12. Healthcare has the biggest share of telecommuters.
(Source: Find Stack, Forbes)
15% of virtual workers are in healthcare. IT telecommuting jobs take the second position at 10%, while financial services are in third place at 9%.
Telemedicine is taking center stage, with doctors using video calls to treat patients. Examples of other healthcare roles that don’t need a physical interaction are:
- Claims management
- Patient intake
- Community relations
13. 82% of employees stated that working remotely will make them feel more trusted at work.
The responsibility to self-organize their working day is immensely appreciated by workers. That builds rapport.
So it’s no wonder that telecommuting statistics show that:
14. Over ⅗ of workers rate telecommuting as very positive.
Job satisfaction statistics for 2022 reveal that 61% of remote workers love it because it allows them flexibility with their time. 29% say their experience has been so-so, while only 1% feel negative about it.
15. 72% of survey participants say their company will allow them to work remotely permanently.
19% said they were unsure, while 9% said they’d return to the office when the pandemic was over.
16. 62% of staff are more excited about their jobs since switching to virtual working.
62% of people that switched to remote employment say they look forward to working, unlike before. 28% say there’s no change, while 10% are less excited.
17. Most people choose to work remotely.
(Source: Pew Research Center)
In a survey, 61% of respondents say they’re now working remotely out of choice and not because of the circumstances, i.e., having to comply with stay-at-home orders.
38% work from home, because their workspace is unavailable.
18. 42% of employees working from home say they plan to work remotely more frequently in the next 5 years.
The desire of employees to give remote work a try has its impact. The employee turnover rate, for example, can create difficulties and additional costs for the company. Companies that offer work-from-home options can save themselves the trouble.
19. Businesses that have remote work options experience 25% less employee turnover.
Remote work is not going anywhere and those who want to keep up should consider offering such options to their employees.
There’s much to be done in this regard still. Work from home stats indicate that:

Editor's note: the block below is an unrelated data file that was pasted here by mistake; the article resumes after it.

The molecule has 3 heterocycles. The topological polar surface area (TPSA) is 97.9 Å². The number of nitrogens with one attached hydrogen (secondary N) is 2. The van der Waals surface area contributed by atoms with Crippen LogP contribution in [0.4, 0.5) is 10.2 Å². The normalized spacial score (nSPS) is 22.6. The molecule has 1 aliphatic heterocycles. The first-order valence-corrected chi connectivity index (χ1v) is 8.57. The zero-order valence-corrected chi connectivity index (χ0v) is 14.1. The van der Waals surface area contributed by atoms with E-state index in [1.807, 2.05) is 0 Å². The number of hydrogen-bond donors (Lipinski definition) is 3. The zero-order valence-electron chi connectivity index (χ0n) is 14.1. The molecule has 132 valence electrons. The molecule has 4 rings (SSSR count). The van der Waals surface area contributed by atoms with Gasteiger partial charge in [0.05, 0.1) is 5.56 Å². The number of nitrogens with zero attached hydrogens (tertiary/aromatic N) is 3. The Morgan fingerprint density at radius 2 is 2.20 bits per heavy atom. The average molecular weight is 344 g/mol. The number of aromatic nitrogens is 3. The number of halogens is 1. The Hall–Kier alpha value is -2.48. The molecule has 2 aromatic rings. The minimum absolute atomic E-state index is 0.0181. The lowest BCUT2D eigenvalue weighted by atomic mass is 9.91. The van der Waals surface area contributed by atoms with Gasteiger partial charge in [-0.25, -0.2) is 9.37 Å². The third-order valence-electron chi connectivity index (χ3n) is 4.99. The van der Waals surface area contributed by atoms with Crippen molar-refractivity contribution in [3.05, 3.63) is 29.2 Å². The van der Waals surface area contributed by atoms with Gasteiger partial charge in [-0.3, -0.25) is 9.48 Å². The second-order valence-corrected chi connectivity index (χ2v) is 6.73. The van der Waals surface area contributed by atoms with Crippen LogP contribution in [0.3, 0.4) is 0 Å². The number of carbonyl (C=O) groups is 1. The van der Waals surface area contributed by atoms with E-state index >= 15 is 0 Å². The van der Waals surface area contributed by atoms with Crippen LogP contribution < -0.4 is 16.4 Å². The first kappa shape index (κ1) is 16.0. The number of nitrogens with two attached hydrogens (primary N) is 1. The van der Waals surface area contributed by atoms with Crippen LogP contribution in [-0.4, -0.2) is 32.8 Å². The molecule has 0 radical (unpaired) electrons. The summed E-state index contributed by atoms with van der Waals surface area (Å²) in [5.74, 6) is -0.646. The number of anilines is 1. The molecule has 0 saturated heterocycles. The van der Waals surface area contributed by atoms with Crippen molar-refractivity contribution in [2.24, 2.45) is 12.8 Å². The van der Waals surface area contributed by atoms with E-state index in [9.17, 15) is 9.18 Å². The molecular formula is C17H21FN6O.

20. 44% of the companies around the globe don’t offer remote work at all.
The number of employers who haven’t adapted the trend is considerable. And it’s something companies need to take into account.
With more employees seeking a work-life balance the demand for full-time remote positions grows. But the business is not ready to meet it.
21. 31% of people don’t struggle with working from home.
In other words, they’ve fully adapted.
However, ¼ say they’re not able to unplug at the end of a workday. In addition, 21% feel more lonely since they don’t have face-to-face physical interactions with their colleagues.
22. Employers can save up to $44 billion per year by offering part-time remote jobs.
Telecommuting saves money in commuting for the employee but also contributes to the bottom line of the employer.
It’s estimated that a single half-time telecommuter can save their employer up to $11,000 each year.
The benefits are not only financial.
23. 86% of the employees say they’re more productive at their work-from-home jobs.
This information is confirmed by managers who report an increase in the overall productivity of those working from home.
The benefits of a home office are extended to both employers and employees. However, remote work has a collectively greater impact on reducing pollution.
24. US remote workers prevent 3.6 tones of greenhouse emissions from entering the atmosphere.
Telecommuters contribute to the decrease of emissions by simply not commuting to work.
It’s not hard to believe how much not commuting to work can do, but statistics also confirm it.
In 2017, the US Environmental Protection Agency reported that 29% of the greenhouse emissions came from transportation. Data shows that if we stay at home we’re not only able to plan our own day, but also to contribute to reducing pollution.
Companies can also not only reduce costs for office space but reduce their environmental footprint.
25. Back in 2017, greenhouse gas emissions from businesses and households represented 11.6% of the total U.S. greenhouse gas emissions.
Business offices are one of the top greenhouse gas contributors in the country. So being conscious about our impact on the world around us adds to the many reasons to work from home.
In these couple of months of forced confinement, we’re challenged as never before. Willing or not most of us have to work from home.
Now we can personally see all the benefits and downsides. Work from home statistics show that telecommuting is good for employers, employees and even the planet.
Do you too find it more comfortable? Or are you more productive when in the office?
I'm a work in progress. An amateur thinker, fascinated by the human mind. Avid hammocks supporter. Hammocks for every home! One curious creature on a crusade against the comfort zone. Currently exploring the ever-changing virtual world. Oh, and in case you were wondering, the answer to the ultimate question of life, the universe, and everything is 42.
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Updated · Feb 07, 2023
Updated · Feb 07, 2023